Advances in Biofuels

Processing corn byproducts to create hydrogen and butanol fuels benefits the environment, reduces petrochemical dependence, and provides a potential new market for farmers.

What Is Butanol?

Butanol is a four carbon alcohol. It has double the amount of carbon of ethanol, which equates to a 25 percent increase in harvestable energy (Btu's).

Butanol is produced by fermentation, from corn, grass, leaves, agricultural waste and other biomass.

Butanol is safer to handle with a Reid Value of 0.33 psi, which is a measure of a fluid's rate of evaporation when compared to gasoline at 4.5 and ethanol at 2.0 psi.

Butanol is an alcohol that can be but does not have to be blended with fossil fuels.

Butanol when consumed in an internal combustion engine yields no SOX, NOX or carbon monoxide all environmentally harmful byproducts of combustion. CO2 is the combustion byproduct of butanol, and is considered environmentally 'green'.

Butanol is far less corrosive than ethanol and can be shipped and distributed through existing pipelines and filling stations.

Butanol solves the safety problems associated with the infrastructure of the hydrogen supply. Reformed butanol has four more hydrogen atoms than ethanol, resulting in a higher energy output and is used as a fuel cell fuel.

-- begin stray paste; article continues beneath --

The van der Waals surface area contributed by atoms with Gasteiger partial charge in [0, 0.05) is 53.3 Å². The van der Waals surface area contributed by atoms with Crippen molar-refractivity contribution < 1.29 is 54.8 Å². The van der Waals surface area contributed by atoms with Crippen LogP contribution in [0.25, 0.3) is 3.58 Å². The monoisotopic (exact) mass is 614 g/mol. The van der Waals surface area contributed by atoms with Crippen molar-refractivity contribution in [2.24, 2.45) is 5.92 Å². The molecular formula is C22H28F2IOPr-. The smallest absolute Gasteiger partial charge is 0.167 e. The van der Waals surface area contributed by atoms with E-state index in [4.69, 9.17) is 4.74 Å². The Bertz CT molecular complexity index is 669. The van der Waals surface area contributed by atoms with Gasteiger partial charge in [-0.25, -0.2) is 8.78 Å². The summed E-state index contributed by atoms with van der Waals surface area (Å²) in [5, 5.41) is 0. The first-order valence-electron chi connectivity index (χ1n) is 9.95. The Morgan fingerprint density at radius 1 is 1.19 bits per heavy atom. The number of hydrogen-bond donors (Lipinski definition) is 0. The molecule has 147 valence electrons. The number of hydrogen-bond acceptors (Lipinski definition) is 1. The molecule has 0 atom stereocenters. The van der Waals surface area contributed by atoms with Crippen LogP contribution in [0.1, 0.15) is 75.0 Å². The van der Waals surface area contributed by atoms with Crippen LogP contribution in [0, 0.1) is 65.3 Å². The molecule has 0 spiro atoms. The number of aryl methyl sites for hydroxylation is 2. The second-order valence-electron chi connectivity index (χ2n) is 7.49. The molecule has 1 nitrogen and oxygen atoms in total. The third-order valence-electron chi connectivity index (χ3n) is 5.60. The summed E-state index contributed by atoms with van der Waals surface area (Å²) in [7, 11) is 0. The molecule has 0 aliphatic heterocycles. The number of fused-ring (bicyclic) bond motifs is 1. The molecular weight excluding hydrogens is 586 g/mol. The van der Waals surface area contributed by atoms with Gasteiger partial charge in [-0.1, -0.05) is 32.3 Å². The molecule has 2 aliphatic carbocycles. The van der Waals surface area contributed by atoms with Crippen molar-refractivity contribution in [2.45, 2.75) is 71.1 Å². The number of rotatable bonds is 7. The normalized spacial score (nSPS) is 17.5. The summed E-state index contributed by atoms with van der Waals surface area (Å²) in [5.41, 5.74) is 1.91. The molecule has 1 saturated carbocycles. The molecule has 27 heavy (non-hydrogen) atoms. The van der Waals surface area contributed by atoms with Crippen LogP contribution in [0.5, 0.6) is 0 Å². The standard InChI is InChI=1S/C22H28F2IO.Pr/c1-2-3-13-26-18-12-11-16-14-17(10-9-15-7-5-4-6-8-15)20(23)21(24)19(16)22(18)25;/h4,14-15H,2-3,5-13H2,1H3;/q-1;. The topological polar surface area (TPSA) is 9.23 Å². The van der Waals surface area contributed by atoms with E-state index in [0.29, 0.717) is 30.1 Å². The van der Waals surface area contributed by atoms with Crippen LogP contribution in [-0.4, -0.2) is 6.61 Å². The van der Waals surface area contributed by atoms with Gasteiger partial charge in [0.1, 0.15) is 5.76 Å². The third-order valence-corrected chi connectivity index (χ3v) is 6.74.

Butanol is an industrial commodity, with a 370 million gallons per year market with a selling price of $3.75 per gallon.

Hydrogen generated during the butanol fermentation process is easily recovered, increasing the energy yield of a bushel of corn by an additional 18 percent over the energy yield of ethanol produced from the same quantity of corn.

Advances in Biofuels
Alternative Energy & New Markets for Farmers
David Ramey

There is abundant biomass present in low value agricultural commodities or processing wastes requiring proper disposal to avoid our pollution problem, for example, the corn refinery industry generates more than 10 million metric tones of corn byproducts that are currently of limited use and pose significant environmental problems. Similarly, there are 60 billion pounds of cheese whey generated annually in the dairy industry much of this byproduct has no economical use at the present time and requires costly disposal because of its high biological oxygen demand. These various forms of biomass are inexpensive feedstocks for hydrogen, chemicals and power grade alcohol fuel (butanol) production.